The US Postal Service plans to end Saturday delivery of first-class mail by August, in its latest cost-cutting drive.
The move would save about $2bn (£1.3bn) a year, according to the agency.
But the USPS will still deliver parcels six days a week, a service that has grown by 14% since 2010.
The financially troubled postal service lost nearly $16bn last year and has defaulted twice on required payments to the US government.
"Our financial condition is urgent," Postmaster General Patrick Donahoe told reporters on Wednesday.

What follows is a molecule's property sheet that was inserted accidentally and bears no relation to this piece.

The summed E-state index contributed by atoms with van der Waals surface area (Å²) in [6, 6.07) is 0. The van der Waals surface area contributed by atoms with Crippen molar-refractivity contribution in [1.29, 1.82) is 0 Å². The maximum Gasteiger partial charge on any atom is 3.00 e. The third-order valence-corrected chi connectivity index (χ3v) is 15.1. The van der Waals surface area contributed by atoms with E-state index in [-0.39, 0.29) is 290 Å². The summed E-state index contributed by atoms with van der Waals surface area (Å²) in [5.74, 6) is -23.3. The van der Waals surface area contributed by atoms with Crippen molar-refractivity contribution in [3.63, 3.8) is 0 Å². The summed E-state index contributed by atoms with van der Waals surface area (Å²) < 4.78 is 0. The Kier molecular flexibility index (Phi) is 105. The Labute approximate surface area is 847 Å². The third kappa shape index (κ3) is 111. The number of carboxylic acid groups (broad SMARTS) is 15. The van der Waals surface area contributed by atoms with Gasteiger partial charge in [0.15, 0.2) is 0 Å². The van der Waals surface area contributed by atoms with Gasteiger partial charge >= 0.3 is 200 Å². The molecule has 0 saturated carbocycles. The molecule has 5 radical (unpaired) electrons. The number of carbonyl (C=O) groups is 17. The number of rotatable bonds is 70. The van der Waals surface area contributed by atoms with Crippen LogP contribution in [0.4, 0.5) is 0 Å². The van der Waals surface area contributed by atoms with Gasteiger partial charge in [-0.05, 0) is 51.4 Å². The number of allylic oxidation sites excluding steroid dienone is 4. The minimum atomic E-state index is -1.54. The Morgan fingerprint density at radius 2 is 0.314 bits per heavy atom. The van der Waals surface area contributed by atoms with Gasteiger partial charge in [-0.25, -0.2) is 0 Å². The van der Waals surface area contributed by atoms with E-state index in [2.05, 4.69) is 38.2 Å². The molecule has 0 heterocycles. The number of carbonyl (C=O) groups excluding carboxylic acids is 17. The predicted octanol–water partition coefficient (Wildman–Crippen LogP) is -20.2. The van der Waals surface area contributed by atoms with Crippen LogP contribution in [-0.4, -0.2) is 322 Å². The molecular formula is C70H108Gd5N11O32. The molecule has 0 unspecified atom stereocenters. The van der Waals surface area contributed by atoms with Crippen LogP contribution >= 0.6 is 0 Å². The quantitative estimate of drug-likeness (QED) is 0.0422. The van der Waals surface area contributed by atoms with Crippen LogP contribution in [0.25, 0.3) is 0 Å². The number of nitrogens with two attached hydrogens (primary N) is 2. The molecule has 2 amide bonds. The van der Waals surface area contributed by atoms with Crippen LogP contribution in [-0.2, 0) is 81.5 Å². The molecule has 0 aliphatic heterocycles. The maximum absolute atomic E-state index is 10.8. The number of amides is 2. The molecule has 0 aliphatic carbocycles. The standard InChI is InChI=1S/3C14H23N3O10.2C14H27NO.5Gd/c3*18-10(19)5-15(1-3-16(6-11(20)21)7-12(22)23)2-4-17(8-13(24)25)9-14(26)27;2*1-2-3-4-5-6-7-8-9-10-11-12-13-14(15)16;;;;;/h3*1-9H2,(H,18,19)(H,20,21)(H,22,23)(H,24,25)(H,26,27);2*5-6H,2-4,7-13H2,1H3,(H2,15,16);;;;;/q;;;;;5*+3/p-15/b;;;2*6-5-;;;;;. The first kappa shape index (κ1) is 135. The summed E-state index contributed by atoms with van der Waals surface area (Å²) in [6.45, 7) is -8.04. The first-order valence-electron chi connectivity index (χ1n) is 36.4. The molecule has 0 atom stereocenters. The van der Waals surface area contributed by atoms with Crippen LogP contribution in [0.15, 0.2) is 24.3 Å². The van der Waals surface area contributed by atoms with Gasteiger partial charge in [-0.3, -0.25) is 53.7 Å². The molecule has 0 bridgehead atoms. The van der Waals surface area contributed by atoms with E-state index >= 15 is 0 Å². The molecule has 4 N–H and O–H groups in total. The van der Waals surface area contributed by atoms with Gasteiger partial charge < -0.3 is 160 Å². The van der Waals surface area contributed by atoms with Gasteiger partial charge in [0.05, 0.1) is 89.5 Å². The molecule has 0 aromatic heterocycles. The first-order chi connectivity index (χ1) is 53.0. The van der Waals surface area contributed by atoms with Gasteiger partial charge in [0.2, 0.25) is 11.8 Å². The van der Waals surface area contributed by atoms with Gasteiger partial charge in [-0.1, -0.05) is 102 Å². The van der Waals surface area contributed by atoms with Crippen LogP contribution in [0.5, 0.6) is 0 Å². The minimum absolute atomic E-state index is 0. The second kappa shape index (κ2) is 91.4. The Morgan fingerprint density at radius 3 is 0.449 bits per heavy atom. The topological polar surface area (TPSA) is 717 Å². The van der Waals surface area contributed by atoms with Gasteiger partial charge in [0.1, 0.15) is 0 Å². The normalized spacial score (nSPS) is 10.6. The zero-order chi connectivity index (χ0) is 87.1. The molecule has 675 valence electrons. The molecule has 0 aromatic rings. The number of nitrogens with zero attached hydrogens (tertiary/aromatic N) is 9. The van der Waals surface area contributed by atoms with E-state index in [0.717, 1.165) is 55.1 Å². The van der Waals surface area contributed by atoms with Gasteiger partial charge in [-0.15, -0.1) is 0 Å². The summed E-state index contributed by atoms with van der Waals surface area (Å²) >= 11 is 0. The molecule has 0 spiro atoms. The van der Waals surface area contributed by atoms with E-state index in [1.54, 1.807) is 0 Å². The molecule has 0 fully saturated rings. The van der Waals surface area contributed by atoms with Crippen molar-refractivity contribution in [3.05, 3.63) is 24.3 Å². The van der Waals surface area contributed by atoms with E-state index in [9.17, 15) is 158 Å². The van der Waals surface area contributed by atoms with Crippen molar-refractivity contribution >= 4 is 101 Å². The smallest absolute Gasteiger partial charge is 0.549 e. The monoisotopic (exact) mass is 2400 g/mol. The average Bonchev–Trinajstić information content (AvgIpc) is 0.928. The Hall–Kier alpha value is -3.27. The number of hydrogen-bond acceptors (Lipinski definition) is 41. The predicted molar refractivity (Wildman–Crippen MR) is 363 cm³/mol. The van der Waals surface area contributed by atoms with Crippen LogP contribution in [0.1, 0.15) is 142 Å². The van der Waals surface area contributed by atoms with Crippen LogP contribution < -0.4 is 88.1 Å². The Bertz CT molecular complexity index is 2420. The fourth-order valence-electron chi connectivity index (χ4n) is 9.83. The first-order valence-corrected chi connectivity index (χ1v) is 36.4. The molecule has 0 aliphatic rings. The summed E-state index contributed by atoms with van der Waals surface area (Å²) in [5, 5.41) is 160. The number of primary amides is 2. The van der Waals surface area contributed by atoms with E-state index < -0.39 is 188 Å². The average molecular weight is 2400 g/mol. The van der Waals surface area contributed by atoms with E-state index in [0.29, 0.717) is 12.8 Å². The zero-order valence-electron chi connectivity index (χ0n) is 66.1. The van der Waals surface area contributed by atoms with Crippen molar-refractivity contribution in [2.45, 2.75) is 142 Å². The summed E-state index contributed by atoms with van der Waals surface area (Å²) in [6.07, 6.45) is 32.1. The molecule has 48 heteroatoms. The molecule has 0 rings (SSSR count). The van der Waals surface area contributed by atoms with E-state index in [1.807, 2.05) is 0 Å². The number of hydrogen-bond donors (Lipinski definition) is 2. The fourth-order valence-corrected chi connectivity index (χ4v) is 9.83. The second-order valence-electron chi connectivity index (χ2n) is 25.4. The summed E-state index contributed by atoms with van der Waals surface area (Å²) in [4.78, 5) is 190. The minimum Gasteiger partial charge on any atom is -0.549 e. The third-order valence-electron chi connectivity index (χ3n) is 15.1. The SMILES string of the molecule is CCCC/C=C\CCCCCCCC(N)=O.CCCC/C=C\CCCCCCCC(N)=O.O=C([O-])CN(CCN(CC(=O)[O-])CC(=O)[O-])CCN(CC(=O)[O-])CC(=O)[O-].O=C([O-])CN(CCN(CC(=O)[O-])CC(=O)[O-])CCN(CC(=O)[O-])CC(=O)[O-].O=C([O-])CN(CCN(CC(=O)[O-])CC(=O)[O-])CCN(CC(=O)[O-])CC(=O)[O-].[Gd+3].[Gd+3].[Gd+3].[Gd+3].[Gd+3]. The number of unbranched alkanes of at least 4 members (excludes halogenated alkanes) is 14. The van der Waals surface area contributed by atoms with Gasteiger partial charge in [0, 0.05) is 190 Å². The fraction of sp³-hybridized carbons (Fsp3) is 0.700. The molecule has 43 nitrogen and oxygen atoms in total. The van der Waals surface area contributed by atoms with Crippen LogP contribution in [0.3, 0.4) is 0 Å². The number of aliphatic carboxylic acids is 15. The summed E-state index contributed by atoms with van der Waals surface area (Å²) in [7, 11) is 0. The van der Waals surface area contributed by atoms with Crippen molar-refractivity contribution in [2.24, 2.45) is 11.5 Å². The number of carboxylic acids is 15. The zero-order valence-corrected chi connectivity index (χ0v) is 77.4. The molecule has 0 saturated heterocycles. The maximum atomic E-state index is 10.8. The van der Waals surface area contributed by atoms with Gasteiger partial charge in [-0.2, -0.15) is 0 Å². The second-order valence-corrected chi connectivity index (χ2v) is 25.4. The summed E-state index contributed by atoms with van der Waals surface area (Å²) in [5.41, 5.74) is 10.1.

The 237-year-old institution is in the middle of a major restructuring, although it is projected to remain in the red this year.
Analysts say the postal service is making the change because it has little other choice.
"It's unclear whether the USPS has the legislative authority to take such actions on its own, but the alternative is the status quo until it is completely cash starved," James O'Rourke, a professor of management at the University of Notre Dame, told the Associated Press.